Public schools have become increasingly multicultural since 1965 when federal legislation opened the gates to newcomers to these shores. Although some states have felt the change more acutely than others, the presence of these new arrivals in classrooms everywhere continues to pose a challenge at the same time that it enriches the atmosphere.
We tend to associate schools having large numbers of students from different cultures with coastal and border states, but they also exist in the heartland (“Where Education and Assimilation Collide,” The New York Times, Mar.15, 2009). For example, the Indianapolis Public Schools’ 48 elementary schools are now 16 percent Hispanic, compared with only five percent a decade ago. In 2010, about 85 percent of teachers were white, even though only 23 percent of students were white.
The implications of this change were the subject of an article by Scott Elliott in the Indianapolis Star (“Bridging cultural divide between teachers, students,” Nov. 20). The metamorphosis has fueled the debate whether students from different backgrounds should be taught differently. On one side are those teachers who believe, as Elliott wrote, that “teaching is teaching. And children are children.” On the other are teachers who understand the importance of tailoring instruction to the cultural background of their students.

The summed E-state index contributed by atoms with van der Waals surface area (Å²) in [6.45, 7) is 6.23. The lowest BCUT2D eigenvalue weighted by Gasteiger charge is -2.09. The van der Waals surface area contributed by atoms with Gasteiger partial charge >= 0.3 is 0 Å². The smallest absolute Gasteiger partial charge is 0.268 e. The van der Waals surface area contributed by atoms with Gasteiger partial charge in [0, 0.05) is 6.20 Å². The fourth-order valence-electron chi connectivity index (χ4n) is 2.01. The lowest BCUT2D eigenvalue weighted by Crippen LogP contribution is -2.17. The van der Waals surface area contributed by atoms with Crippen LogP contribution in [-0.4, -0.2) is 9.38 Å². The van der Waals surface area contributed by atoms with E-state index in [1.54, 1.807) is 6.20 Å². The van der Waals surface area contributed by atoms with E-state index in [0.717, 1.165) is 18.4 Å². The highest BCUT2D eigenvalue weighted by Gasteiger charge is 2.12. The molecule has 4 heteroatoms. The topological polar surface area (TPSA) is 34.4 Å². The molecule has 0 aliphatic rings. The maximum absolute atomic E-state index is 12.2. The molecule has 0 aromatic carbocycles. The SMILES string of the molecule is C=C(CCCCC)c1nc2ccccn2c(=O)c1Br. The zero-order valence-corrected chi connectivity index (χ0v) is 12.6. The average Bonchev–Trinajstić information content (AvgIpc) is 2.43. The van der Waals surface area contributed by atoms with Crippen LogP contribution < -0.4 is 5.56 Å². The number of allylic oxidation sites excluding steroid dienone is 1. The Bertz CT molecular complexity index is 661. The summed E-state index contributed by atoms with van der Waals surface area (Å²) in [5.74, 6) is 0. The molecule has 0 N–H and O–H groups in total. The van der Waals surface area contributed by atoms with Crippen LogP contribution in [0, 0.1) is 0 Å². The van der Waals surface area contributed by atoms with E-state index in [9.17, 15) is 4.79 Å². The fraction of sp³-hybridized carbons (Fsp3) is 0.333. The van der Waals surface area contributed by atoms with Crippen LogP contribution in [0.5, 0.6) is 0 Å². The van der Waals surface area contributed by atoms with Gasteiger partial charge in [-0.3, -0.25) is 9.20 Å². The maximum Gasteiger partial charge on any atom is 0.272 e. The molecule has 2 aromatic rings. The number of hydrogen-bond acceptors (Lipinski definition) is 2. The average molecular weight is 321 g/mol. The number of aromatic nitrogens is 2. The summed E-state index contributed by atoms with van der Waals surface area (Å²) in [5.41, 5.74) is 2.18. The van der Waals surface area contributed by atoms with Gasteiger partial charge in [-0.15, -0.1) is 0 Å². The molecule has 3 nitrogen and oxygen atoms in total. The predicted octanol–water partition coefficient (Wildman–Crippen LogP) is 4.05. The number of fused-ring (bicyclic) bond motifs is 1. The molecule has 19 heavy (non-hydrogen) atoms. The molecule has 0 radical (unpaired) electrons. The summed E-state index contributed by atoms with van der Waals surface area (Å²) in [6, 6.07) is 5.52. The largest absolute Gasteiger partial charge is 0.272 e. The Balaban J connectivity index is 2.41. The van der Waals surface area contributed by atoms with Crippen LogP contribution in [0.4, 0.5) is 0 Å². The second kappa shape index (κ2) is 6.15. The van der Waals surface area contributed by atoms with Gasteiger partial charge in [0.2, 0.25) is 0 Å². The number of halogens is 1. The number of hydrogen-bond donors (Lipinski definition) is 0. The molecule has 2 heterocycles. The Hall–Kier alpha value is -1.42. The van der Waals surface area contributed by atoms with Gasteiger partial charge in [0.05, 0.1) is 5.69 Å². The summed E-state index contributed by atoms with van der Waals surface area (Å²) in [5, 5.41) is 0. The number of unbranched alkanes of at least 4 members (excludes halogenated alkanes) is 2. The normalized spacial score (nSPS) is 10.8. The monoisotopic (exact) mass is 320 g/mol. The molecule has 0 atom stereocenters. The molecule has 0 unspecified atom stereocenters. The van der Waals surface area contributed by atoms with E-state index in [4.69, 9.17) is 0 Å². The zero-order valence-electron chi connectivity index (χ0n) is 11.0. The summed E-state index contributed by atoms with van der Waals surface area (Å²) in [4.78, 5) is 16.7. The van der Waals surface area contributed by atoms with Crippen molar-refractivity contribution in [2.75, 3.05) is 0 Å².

Therein lies the essence of the issue. Although there are principles of effective instruction, they need to be modified to meet the needs and interests of students. If teachers are unable or unwilling to do so, they unwittingly set themselves up for failure, and in the process deny their students the opportunity to learn.
So how is cultural competency developed? Even when teachers are open to altering their instruction, it’s a daunting task. When I began teaching in the mid-1960s in the Los Angeles Unified School District, my English classes were overwhelmingly white and upper-middle class. But as Los Angeles became a principal point of entry for Third World immigrants, the student population changed as well. The district, however, provided little assistance to teachers.
What teachers did was talk individually or in small groups about ways to maintain their effectiveness. But this scattershot approach was no substitute for a systematic strategy to help teachers who wanted help. They were essentially left to sink or swim. It was not surprising, therefore, that teacher burnout was common. When teachers are frustrated by their inability to reach their students no matter how hard they try, the classroom loses much of its appeal.
Despite the difficulty of the task, it is doable. According to U.S. News & World Report, 30 of the 100 high schools that comprised its Gold Medal List in 2010 have minority populations higher than 95 percent (“Schools Populated with Minorities Are Among Nation’s Best High Schools,” Jun. 8, 2010). That alone should be enough to buoy the hopes of educators.
The opinions expressed in Walt Gardner’s Reality Check are strictly those of the author(s) and do not reflect the opinions or endorsement of Editorial Projects in Education, or any of its publications.